Sewage flowing into Amersham’s River Misbourne in the current dry weather is due to ‘high groundwater’, Thames Water has said.

A discharge from the water firm’s storm tanks in the area lasted for 3,700 hours after it began on January 25 and stopped on Thursday.

Thames Water was asked why sewer water was being released into the Misbourne during the recent spell of dry weather in which temperatures have soared as high as 29°C.

A spokesperson said: “Our region has experienced the eighth wettest winter on record, resulting in exceptionally high groundwater and river levels.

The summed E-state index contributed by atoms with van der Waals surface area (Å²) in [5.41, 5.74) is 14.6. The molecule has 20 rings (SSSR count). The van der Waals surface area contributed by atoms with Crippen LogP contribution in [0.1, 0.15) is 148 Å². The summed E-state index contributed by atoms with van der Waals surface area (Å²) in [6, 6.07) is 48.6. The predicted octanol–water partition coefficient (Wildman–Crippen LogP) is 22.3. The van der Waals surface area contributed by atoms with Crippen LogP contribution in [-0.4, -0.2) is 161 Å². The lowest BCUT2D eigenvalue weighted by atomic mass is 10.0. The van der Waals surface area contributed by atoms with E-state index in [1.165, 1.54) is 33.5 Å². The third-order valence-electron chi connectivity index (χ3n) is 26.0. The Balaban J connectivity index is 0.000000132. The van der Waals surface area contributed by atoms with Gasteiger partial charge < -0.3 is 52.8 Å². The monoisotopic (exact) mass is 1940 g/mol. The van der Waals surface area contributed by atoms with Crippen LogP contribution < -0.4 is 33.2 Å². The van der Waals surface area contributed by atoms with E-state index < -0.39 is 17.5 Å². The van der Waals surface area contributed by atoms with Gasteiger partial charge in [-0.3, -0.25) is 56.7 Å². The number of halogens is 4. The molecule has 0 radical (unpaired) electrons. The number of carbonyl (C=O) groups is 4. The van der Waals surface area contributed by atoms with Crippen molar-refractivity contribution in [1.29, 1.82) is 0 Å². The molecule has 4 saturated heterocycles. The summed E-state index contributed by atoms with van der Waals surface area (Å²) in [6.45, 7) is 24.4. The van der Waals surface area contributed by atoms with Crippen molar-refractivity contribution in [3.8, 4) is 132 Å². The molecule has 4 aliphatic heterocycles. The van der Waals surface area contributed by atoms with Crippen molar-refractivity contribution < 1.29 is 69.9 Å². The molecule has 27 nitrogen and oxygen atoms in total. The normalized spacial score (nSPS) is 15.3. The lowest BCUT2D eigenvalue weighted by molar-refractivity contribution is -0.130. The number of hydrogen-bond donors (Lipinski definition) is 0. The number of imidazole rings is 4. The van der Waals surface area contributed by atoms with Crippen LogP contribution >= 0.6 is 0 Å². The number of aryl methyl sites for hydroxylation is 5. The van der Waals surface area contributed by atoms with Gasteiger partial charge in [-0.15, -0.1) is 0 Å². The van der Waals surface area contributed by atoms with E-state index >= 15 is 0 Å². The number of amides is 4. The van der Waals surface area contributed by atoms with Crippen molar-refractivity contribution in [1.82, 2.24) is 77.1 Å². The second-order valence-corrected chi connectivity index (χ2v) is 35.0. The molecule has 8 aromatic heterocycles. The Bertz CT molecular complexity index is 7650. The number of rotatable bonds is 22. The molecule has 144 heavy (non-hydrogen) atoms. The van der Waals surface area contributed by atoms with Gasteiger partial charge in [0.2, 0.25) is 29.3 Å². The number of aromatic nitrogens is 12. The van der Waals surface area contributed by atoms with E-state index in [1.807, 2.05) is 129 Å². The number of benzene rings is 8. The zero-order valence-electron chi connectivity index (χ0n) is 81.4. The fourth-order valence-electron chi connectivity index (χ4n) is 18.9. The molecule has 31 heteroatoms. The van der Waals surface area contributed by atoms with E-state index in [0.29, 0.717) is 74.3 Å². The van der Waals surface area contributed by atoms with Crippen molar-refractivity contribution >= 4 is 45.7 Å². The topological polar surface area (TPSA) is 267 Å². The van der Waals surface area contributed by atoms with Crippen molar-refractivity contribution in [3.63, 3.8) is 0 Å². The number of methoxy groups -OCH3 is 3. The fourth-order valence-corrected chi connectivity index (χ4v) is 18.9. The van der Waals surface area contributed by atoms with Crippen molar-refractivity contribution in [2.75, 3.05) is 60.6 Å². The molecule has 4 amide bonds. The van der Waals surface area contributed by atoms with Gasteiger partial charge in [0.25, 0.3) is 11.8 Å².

“This groundwater and river floodwater then entered our sewers and filled the Amersham storm tanks, meaning they are full and are discharging diluted wastewater into the river Misbourne, for which we are sorry.”

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The live data from Thames Water’s ‘storm overflow’ system shows that there ‘could be sewage’ in this section of the Misbourne.

When rainwater enters the sewer system, storm overflows act as ‘safety valves’ by discharging sewer water into the watercourse to stop it flooding into people’s homes and gardens.

However, utility firms, including Thames Water have been criticised for discharging into rivers during dry spells as well as in wet weather.

The spokesperson said: “We’ve put transparency at the heart of what we do, and we were the first water company to publish a real time data map.”

Thames Water said it expects its Amersham site to meet all government targets for storm overflows by 2040 – 2045.

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